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Jackson ‘16, MLK devotee, attends influential conference

Published: November 15, 2013
Section: News


Cynthia Jackson ’16 is the president of Brandeis’ MLK and Friends Club. Although she is not an MLK scholar, she knew that she wanted to be as involved as possible when she joined the club last March. MLK and Friends works to support community service through the principles of Martin Luther King, Jr. They have participated in projects such as cleaning the Charles River and helping to build playgrounds at Waltham schools.

When Dean of Student Life Jamele Adams told Jackson about the National Race Amity Conference in Norwood, MA, she didn’t quite know what to expect. She applied for a scholarship from SOAR (Students Organized Against Racism) and received it, which allowed her to attend the conference on both of the two days that it was held. The SOAR scholarship paid for the weekend of meals, panels, breakout sessions and an awards gala. The conference took place on Friday, Nov. 1 and Saturday, Nov. 2. While other students attended the conference, Jackson was the only one who was able to go on both days.

The conference was attended not only by undergraduate collegiate students but also by graduate students, teachers and professors. “I wasn’t expecting so many people to be there from so many places … it was a very mixed crowd,” Jackson said. The majority of the weekend was spent in breakout sessions, which consisted of discussions lead by prominent community leaders from all over the nation. Each session lasted for about an hour, and there were always around five to choose from.

“Is there race in my movie?” was the topic of discussion in one of the breakout sessions that Jackson attended, which was led by Frederick Gooding. Jackson attended this particular session after having a discussion with its leader the previous day about Tyler Perry movies and whether or not they represent the black community. However during the breakout session, Jackson said they discussed the new “Planet of the Apes.” While a moviegoer doesn’t necessarily focus on whether the antagonist is black or not, the session considered the question, “Would we leave the movie saying, ‘Wow, that black guy was awful’?”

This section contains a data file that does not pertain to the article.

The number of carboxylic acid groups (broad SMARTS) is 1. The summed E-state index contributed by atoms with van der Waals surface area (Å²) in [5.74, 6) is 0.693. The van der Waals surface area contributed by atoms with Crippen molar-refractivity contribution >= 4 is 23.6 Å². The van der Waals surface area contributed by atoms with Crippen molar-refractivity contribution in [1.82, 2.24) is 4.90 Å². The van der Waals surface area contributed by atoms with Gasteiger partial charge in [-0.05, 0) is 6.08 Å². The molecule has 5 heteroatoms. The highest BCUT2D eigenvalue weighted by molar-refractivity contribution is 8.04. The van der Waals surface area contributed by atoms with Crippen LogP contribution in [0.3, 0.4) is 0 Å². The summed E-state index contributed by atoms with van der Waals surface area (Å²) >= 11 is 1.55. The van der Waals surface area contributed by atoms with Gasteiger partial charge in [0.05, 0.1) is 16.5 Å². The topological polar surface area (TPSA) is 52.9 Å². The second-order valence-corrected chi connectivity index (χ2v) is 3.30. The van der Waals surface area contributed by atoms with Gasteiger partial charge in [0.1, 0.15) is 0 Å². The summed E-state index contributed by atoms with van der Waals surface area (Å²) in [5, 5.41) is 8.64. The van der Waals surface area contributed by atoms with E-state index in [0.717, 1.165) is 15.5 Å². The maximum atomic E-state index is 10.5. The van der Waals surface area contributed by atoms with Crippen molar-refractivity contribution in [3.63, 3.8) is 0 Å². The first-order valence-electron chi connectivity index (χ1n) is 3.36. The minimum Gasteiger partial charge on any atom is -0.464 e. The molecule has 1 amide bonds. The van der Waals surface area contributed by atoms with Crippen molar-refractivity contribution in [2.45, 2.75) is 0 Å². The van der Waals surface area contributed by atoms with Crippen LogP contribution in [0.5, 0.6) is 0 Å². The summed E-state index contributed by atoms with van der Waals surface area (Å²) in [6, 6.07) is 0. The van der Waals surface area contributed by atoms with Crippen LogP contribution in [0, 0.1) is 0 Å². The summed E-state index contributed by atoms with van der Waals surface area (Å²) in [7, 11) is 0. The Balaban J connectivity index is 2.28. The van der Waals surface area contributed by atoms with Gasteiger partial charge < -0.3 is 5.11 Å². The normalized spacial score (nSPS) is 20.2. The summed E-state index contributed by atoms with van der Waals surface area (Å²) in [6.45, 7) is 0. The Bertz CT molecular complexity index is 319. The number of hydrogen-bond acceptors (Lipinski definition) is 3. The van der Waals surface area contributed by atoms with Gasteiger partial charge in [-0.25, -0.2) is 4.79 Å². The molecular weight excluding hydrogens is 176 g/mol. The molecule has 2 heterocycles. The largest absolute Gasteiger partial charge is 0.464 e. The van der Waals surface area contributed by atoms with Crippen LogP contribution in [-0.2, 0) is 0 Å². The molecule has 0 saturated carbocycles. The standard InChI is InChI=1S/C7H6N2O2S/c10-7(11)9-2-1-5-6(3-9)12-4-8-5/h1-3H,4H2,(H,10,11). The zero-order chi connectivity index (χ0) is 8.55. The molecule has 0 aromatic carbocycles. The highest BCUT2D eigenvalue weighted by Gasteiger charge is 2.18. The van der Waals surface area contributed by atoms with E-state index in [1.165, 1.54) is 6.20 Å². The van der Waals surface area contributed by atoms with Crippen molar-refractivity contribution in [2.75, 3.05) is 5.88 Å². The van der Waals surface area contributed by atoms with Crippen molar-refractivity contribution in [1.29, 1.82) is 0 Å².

By far, Jackson’s favorite breakout session was led by Xernona Clayton. Clayton used to work for MLK himself, which immediately drew Jackson to her. “She’s this older woman with this cute Southern accent … about 4’11” or 5’, but she speaks with power, when she speaks, the room listens, she has command in her tone,” Jackson said of Clayton. Clayton was hugely inspiring to Jackson, especially as she told a story about her relationship with a Ku Klux Klan member, and how after about a year of talking and being challenged and intimidated by the KKK member, eventually he denounced the KKK and credited the move to Clayton. “Through his change of heart, she was able to influence a lot more people. But I think the best part was that she gave all of the credit to God, which was so inspirational for me.”

Apart from the breakout sessions, the conference included a gala for more leaders in race amity from all over the nation. Leaders won medals and gave speeches. One awardee was William Winter, former governor of Mississippi, who made a huge impact on race equality in education in the state. The 90-year-old man accepted his award Friday night at the gala.

On Saturday, before the breakout sessions, the day started with an activity at tables of about six people. Everyone had one notecard on which they wrote down six words that came to mind when they thought of race, and another notecard on which they wrote 12 words that described their own personal experience with race. “It sounds similar but it was actually very different,” Jackson explained.

Jackson learned not just about race at the conference, but also about what it means to be a leader. “You’re not always someone who’s speaking up—it’s okay to be quiet and just listen to people, which is something I struggle with. Sometimes I feel like I need to speak up more, but you can listen because that’s also leading, which was very encouraging.”

“You don’t always have to be a leader to have influence … Overall I learned that you can always do something with whatever situation you’re in,” Jackson said.

One fun surprise at the conference was how many people knew and appreciated Dean Adams. “People asked me if I went to Brandeis and I thought that they were going to talk about me, but then they were like, ‘Tell Dean Adams I say hi!’” Dean Adams also took part in the conference, leading a breakout session about SOAR, the scholarship that gave Jackson the opportunity to attend the conference.

Jackson was joined at the conference by classmates Witney Christie ’16, Naya Stevens ’16 and Aja Antoine ’17. Jackson urged others to attend the conference, “I really recommend people to go next year … a lot of people didn’t know this was a thing, I didn’t know about it … but it will definitely change your life.”